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Richmond, April 10th 1863


Excuse my apparent silence dear Hattie1 upon the receipt of our much prized balmorals, but I left for the country just after receiving your letter. I had an engagement with a young lady to go to visit a friend of ours living at Old Church (Hanover) and expected to be absent so short a time. I determined especially as mail only came once during our visit to wait until on my return. I saw with my own eyes our long desired skirts.  They are so pretty and so nice we are perfectly charmed. It was so very kind in Mrs. Tucker2 but I will send my thanks to her I shall go to Mother’s and see if there is nothing I could find that would be a pleasure to her but fear not she has so few pretty ones and how, as you say, I will ever get them to her I don’t know. You must not trouble yourself about the dresses. I am convinced it is my fate never to have to have [sic] a homespun as I have lived in two states for more than a year if I do and when I do it will be a most unexpected surprise that’s all! How lovely it must be in the country this weather with all of Mrs. T’s pretty flowers too. I can’t help acting a little homesick when spring comes. It was such lovely spring weather when I left my home almost two years ago now I know you all rejoice in the good news from Charleston. Papa has been quite sick in bed with a persistent cold but is much better now riding out. Custis has gone to Charleston, he insists he never met you on the street. I do hope your Mother did not suffer from her journey.  Mamma I fear is not persevering better. If she is well enough we expect to go to Shirley this week. But write as would letters will be forwarded. The bundle to Jeanie Lloyd3 was sent the day before she left.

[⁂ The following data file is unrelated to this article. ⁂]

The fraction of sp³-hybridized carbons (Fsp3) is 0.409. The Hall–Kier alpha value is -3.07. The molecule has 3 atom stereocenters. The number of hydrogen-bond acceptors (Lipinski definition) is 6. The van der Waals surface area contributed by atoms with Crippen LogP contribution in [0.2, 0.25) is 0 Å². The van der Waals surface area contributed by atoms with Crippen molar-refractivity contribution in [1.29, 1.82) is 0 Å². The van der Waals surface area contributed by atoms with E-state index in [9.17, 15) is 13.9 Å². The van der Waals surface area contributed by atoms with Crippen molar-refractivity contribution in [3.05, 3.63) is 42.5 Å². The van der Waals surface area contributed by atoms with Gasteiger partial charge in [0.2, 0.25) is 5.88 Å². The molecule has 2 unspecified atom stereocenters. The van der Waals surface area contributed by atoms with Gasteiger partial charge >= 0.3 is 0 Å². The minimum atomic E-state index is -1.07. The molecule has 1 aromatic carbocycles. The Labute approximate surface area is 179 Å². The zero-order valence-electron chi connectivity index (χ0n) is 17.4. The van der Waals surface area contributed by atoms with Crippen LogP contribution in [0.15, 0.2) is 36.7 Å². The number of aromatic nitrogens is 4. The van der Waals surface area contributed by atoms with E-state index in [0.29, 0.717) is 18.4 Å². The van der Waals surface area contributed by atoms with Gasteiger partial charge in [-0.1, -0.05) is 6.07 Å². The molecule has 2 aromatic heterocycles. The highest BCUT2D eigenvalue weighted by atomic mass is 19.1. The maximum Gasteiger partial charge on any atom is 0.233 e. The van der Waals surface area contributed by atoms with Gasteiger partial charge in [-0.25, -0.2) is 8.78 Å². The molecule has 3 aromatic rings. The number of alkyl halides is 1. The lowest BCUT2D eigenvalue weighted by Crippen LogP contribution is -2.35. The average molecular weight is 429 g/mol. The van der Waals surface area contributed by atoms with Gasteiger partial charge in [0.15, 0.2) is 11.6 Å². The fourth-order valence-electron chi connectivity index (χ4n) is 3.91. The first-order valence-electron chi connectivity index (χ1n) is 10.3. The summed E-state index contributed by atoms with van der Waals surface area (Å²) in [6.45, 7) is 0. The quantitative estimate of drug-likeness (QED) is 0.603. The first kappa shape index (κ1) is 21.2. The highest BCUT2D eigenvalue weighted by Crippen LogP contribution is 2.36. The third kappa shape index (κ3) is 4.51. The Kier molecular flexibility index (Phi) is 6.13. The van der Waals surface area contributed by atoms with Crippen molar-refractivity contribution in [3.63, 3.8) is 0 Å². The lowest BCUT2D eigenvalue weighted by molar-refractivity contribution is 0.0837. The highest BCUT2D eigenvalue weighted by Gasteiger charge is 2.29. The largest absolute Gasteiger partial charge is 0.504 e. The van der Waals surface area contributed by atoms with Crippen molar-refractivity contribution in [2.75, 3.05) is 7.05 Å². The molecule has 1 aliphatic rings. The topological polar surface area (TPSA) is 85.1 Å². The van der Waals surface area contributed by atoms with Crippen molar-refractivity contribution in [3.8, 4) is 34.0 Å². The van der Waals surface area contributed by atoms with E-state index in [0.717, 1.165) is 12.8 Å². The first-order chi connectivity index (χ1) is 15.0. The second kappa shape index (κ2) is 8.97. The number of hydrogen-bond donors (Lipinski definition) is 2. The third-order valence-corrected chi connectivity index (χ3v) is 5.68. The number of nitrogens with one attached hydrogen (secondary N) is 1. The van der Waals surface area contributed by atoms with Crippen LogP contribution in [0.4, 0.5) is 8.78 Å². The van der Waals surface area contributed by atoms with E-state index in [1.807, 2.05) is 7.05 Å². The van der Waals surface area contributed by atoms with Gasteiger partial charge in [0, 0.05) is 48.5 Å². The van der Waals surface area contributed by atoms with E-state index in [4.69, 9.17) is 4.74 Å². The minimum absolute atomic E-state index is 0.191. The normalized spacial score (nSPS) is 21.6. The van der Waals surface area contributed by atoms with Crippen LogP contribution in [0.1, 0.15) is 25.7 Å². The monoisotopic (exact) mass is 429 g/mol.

Good bye!

Excuse my stupid letters.

Agnes Lee


Mary is compelled to stay in the Yankee lines because she can’t get away unless she walks eighteen miles at night with her baggage on her own

on some back road.



1. Harriet Lee Powell (1833-1870).

2. Eliza Black Cumming Tucker (1821 – 1875)

3. Jean “Jeanie” Charlotte Washington Lloyd (1834 – 1914)



Source: Powell Family Papers, Special Collections Research Center, Swem Library, College of William and Mary

Transcribed by Alison Herring, 2022 February 18